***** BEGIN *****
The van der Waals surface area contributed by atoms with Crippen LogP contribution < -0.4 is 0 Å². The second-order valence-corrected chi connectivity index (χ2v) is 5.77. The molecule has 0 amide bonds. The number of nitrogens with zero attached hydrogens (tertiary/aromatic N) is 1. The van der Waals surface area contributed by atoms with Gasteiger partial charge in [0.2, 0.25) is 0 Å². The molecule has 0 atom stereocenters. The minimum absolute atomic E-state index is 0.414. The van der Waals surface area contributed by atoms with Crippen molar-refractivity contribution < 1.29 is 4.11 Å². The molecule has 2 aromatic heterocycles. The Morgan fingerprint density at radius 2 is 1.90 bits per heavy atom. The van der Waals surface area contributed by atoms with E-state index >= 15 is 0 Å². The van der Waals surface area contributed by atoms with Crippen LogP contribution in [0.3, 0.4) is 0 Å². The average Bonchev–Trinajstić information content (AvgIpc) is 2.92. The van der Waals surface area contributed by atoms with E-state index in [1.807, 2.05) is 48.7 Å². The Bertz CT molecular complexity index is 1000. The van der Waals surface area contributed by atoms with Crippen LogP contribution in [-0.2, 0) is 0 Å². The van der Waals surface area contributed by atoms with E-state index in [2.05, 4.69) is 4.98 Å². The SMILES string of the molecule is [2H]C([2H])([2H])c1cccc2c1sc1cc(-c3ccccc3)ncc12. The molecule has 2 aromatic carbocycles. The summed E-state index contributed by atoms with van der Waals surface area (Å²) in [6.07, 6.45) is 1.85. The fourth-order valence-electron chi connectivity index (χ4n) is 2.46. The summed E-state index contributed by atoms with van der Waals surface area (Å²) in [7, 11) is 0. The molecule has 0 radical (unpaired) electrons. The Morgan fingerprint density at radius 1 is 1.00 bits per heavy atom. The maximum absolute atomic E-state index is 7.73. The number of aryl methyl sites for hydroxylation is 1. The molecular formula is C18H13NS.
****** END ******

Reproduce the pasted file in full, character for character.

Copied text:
The van der Waals surface area contributed by atoms with Crippen LogP contribution < -0.4 is 0 Å². The second-order valence-corrected chi connectivity index (χ2v) is 5.77. The molecule has 0 amide bonds. The number of nitrogens with zero attached hydrogens (tertiary/aromatic N) is 1. The van der Waals surface area contributed by atoms with Gasteiger partial charge in [0.2, 0.25) is 0 Å². The molecule has 0 atom stereocenters. The minimum absolute atomic E-state index is 0.414. The van der Waals surface area contributed by atoms with Crippen molar-refractivity contribution < 1.29 is 4.11 Å². The molecule has 2 aromatic heterocycles. The Morgan fingerprint density at radius 2 is 1.90 bits per heavy atom. The van der Waals surface area contributed by atoms with E-state index >= 15 is 0 Å². The van der Waals surface area contributed by atoms with Crippen LogP contribution in [0.3, 0.4) is 0 Å². The average Bonchev–Trinajstić information content (AvgIpc) is 2.92. The van der Waals surface area contributed by atoms with E-state index in [1.807, 2.05) is 48.7 Å². The Bertz CT molecular complexity index is 1000. The van der Waals surface area contributed by atoms with Crippen LogP contribution in [-0.2, 0) is 0 Å². The van der Waals surface area contributed by atoms with E-state index in [2.05, 4.69) is 4.98 Å². The SMILES string of the molecule is [2H]C([2H])([2H])c1cccc2c1sc1cc(-c3ccccc3)ncc12. The molecule has 2 aromatic carbocycles. The summed E-state index contributed by atoms with van der Waals surface area (Å²) in [6.07, 6.45) is 1.85. The fourth-order valence-electron chi connectivity index (χ4n) is 2.46. The summed E-state index contributed by atoms with van der Waals surface area (Å²) in [7, 11) is 0. The molecule has 0 radical (unpaired) electrons. The Morgan fingerprint density at radius 1 is 1.00 bits per heavy atom. The maximum absolute atomic E-state index is 7.73. The number of aryl methyl sites for hydroxylation is 1. The molecular formula is C18H13NS.